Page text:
Programming and Instructional Design with Microsoft Office Tools
In my current position I work jointly as a Grants and Financial Compliance Specialist for Community and Family Resource Center and for Tippecanoe County Child Care Federation. I have learned many things in this position and one thing in particular. When working for not-for-profits - you make do with what you have on hand. You also wear many hats.
Not-for-profits often struggle just to get the hardware, networking, infrastructure, and basic software needed to operate. I believe my two organizations have done an exceptional job in that respect - they share an IT department of one individual who also oversees all physical facilites - the Southside Community Center, the Head Start Center, the Counseling Center, the various Day Care locations, etc. He has an IT staff of one part time student, and a physical facilities staff of 2 individuals. Yet he has managed to give us and to maintain a robust client-server environment, a website, and well set up workstations.
What I'm saying is that not-for-profits don't have access to all the traditional programming resources for creating various end-user software applications and locking them down tight. Or perhaps not-for-profits must be more experimental and go through various models before they "get there." While they can get significant discounts for software at sites like Tech Soup, the cost of maintaining or even out-sourcing programming services for on-going application development and maintenance can be very cost prohibitive.
I have used Microsoft Office Programs and SharePoint Services to create, or as I prefer to say, model a tickler system and collaborative work environment for grant reporting in Outlook, a time sheet/activity report, various Productivity Tools, a Creative Curriculum Assessment Tool, and a CDBG Client Reporting Tool in Excel, and to run queries on a proprietary piece of Software ORS with Access. I have also designed accompanying training pieces in PowerPoint.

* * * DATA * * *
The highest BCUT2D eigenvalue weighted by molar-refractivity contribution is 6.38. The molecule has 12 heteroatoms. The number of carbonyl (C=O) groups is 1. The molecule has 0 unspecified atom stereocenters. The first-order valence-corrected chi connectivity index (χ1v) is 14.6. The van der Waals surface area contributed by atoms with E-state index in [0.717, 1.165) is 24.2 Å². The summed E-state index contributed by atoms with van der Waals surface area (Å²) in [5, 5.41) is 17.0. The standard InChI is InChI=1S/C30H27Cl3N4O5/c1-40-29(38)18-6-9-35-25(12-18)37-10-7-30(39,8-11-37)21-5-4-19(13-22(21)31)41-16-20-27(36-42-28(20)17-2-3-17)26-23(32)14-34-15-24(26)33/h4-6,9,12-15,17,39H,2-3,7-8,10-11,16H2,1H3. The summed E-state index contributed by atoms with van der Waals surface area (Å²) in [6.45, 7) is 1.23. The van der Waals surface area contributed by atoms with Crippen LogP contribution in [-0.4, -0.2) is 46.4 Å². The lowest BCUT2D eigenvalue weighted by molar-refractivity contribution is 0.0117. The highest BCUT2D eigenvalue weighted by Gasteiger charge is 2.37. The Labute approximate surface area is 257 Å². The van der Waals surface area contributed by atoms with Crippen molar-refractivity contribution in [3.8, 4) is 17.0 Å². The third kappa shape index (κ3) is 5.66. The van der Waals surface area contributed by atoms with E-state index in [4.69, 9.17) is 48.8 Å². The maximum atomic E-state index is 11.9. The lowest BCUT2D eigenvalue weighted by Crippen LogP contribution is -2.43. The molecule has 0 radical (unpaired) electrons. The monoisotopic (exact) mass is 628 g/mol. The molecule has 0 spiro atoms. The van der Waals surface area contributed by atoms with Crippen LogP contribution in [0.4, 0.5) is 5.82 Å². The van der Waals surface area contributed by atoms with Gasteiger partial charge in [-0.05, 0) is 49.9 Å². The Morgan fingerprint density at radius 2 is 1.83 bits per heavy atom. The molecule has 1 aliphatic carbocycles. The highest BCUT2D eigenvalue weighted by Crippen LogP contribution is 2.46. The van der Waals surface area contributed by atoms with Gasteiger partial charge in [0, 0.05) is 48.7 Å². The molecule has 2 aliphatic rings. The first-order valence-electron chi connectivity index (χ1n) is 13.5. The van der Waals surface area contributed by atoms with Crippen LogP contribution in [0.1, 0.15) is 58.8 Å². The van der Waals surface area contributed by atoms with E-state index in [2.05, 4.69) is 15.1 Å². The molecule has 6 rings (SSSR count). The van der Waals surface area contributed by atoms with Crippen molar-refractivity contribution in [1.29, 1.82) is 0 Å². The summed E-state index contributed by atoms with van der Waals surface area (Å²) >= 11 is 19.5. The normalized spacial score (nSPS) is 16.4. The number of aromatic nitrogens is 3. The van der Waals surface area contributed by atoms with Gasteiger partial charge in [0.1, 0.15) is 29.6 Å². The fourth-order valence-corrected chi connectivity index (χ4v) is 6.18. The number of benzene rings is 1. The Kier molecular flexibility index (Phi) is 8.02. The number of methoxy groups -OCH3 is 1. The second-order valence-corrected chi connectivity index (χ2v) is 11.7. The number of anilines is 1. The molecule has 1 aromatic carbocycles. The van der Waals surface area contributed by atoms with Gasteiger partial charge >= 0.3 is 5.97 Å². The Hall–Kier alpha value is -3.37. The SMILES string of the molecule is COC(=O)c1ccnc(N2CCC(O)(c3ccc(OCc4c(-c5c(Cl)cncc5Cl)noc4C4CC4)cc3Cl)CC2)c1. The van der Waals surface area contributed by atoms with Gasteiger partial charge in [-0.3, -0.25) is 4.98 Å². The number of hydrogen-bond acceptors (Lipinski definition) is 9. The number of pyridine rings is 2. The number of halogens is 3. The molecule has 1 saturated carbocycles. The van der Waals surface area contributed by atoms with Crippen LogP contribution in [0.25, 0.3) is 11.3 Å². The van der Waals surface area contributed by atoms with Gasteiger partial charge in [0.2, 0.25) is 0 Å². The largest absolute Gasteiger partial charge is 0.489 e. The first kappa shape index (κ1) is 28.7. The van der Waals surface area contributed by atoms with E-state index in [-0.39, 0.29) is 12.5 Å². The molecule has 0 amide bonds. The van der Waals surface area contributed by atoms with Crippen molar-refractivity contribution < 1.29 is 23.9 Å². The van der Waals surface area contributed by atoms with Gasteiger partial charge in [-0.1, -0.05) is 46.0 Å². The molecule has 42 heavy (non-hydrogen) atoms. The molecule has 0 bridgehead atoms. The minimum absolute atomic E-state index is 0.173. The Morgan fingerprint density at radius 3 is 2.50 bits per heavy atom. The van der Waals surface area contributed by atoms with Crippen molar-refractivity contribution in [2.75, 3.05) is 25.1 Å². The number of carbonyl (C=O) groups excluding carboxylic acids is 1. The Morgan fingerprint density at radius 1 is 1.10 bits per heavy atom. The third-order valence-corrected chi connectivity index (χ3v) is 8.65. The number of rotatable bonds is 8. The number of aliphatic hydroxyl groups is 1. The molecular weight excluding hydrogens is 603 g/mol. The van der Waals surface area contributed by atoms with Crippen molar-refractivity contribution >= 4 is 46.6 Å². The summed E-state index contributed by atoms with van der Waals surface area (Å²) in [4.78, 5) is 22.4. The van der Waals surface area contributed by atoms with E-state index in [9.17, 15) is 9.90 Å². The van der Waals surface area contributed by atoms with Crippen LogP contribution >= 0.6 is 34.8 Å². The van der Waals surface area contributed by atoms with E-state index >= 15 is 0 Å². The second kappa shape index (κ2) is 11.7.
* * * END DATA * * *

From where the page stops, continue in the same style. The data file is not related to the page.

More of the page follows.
I think several of these tools could end up as database-driven, web-based applications on a collaborative platform or intranet - and in fact, with SharePoint Services, intranet construction has already begun. But in order for us to leverage our software and hardware to maximum benefit for the organization, these applications must first be socially negotiated.
And here's why I like being where I am. After earning a bachelor's degree in education, and then teaching for a while, and then earning an associate's degree in computer programming technology and working in the IT field for a much longer while, and then going on to earn a master's degree in educational technology and Instructional Design, and doing design work in that field, I have reached an informed opinion about traditional systems design theory. It's rather simple, really. I think that in its approach to software design, and in particular to design of traditional business and other end-user applications, systems theory tends to want to override the human cognition factor. It almost treats it as if it were the enemy. This is kind of understandable really - it's a temptation for any programmer to see how many hoops we can make that computer program jump through. But sometimes we tend to want to go too far and design the human right out of the system. Traditional systems design theory is also not constructivist enough to my liking - it doesn't go far enough in addressing and facilitating the social construction and negotiation process that inevitably accompanies the design or acquisition of any new end-user application. Traditional systems design theory rather tends to emphasize speed and economy - how fast can we get it done and how little can we pay for it. In doing so, it can sometimes 'shoot itself in the foot,' as many veteran systems analyst well know.
In short, I think that instead of designing the human out of the system, we should design the system to scaffold and support the human's cognition - not override it. And that's the challenge in programming and designing with tools such as Excel and Outlook where you can't lock things down nice and tight, (nor in terms of long term maintainability and staff turn-over would it be a good idea to) and where successful execution depends on user understanding. The other advantage of being where I am, in a smaller organization, where one must wear many hats, is that I find myself more “situated” in the problems and the solutions. Educators and teachers have found situated learning to be a very effective approach – and I believe it leads toward more satisfying end-products in application development as well.
In case you arrived here through the back door ...